Updated: Jan 14, 2021
13th January 2021
UK COVID Deaths – Daily 1564 / 7-Day average 1060
Total UK COVID Deaths within 28 days – 84,767
Total UK Deaths with COVID-19 on the death certificate – 89,243 (up to 1st Jan)
James Cook Hospital – Total COVID deaths – 427
All COVID cases within South Tees Hospitals Trust – 208
James Cook Critical Care
COVID cases – 31 (16 ventilated)
Non-COVID cases – 30 (10 ventilated)
Yesterday got off to a bad start when I was hit by a car on my way into work. I was on my bike after mistakenly thinking the roads weren’t that icy. I’d only ridden a few miles when I realised that I’d made a rather stupid mistake. I was just thinking I should turn around when I lost the front wheel on a bend and hit the ground. Unfortunately, the car behind me also lost control and hit me. Fortunately, I only received a glancing blow and escaped with just cuts and bruises, some ruined cycle clothing and a dent to my pride.
It was immediately obvious that I hadn’t done anything serious which was a huge relief to both me and the driver who was pretty shaken up after running me over. I was more relieved that I didn’t have to suffer the embarrassment of attending my own hospital’s A&E department for yet another cycling accident. I gingerly made my way home, cleaned and dressed my wounds in the sloppy way that only doctors can, before heading to work in the car instead. By now it was getting lighter and it was only whilst driving in the daylight that I realised what an idiot I’d been. The roads were horribly icy and I soon realised I’d done pretty well to get as far as I did before coming a cropper.
I had been tempted to think that the day might not get any worse, but I was about to be proved very wrong. The hospital had experienced a hectic night and a total of 47 COVID patients had been admitted in the preceding 24 hours. I joined the Outreach team to review the CPAP patients on the wards. We quickly identified a couple of patients who were not looking particularly great. Worried that they might soon need intubating and ventilating, we arranged for them to be transferred to the ICU. Unfortunately, they had to join an already growing queue. There was a gentleman on one of the surgical wards with severe pancreatitis who had dibs on the first available bed and even as we were deciding in what order to admit the others, yet another COVID patient arrived in extremis requiring our attention before joining the others in an ICU holding pattern.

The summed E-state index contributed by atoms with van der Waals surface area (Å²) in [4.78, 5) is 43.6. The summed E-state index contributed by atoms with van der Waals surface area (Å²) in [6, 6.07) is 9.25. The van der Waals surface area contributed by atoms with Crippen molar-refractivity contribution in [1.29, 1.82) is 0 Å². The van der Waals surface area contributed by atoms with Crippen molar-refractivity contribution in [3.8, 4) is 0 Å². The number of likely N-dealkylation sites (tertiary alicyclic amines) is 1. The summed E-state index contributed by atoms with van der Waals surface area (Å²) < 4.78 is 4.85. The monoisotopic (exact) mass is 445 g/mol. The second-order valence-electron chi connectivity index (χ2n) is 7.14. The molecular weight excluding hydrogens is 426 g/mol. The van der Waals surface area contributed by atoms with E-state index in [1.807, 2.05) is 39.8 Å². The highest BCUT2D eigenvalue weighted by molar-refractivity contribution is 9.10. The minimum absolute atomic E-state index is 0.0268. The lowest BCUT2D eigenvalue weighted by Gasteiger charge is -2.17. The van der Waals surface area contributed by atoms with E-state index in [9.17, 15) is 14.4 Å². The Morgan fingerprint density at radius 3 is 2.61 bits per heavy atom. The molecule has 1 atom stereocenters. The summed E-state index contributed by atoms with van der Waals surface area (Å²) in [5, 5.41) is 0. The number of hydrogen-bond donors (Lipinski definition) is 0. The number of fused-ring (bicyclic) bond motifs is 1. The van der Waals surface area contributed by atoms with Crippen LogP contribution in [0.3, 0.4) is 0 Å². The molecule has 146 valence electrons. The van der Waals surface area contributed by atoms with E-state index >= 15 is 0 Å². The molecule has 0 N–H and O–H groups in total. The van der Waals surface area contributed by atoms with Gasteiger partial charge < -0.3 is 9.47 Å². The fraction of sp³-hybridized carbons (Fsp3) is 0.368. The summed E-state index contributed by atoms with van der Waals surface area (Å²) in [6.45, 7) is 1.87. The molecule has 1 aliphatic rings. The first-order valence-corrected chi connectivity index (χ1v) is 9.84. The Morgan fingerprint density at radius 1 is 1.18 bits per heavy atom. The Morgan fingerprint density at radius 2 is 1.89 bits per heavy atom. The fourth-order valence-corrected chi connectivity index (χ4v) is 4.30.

Over the last couple of weeks, I have been struck by the fact that a lot of the COVID patients seem to be younger than those we saw during the first wave. It’s possible that this perception may be inaccurate or just a coincidence as there is not yet any definite evidence that younger patients are becoming sicker. However, it is something that many of us are noticing and commenting on.
Not surprisingly, finding staffed ICU beds is becoming more and more of a problem. We ran out of ICU nurses some days ago and no longer have enough to allocate one trained ICU nurse to each patient. We are receiving help from a large group of theatre nurses who have been redeployed to the ICU. This means that one ICU nurse can look after two patients with the help of our new recruits. The ‘new guys’ are very fresh and enthusiastic in a way that the rest of us are not. Their arrival has only served to bring into sharp focus just how weary we all are.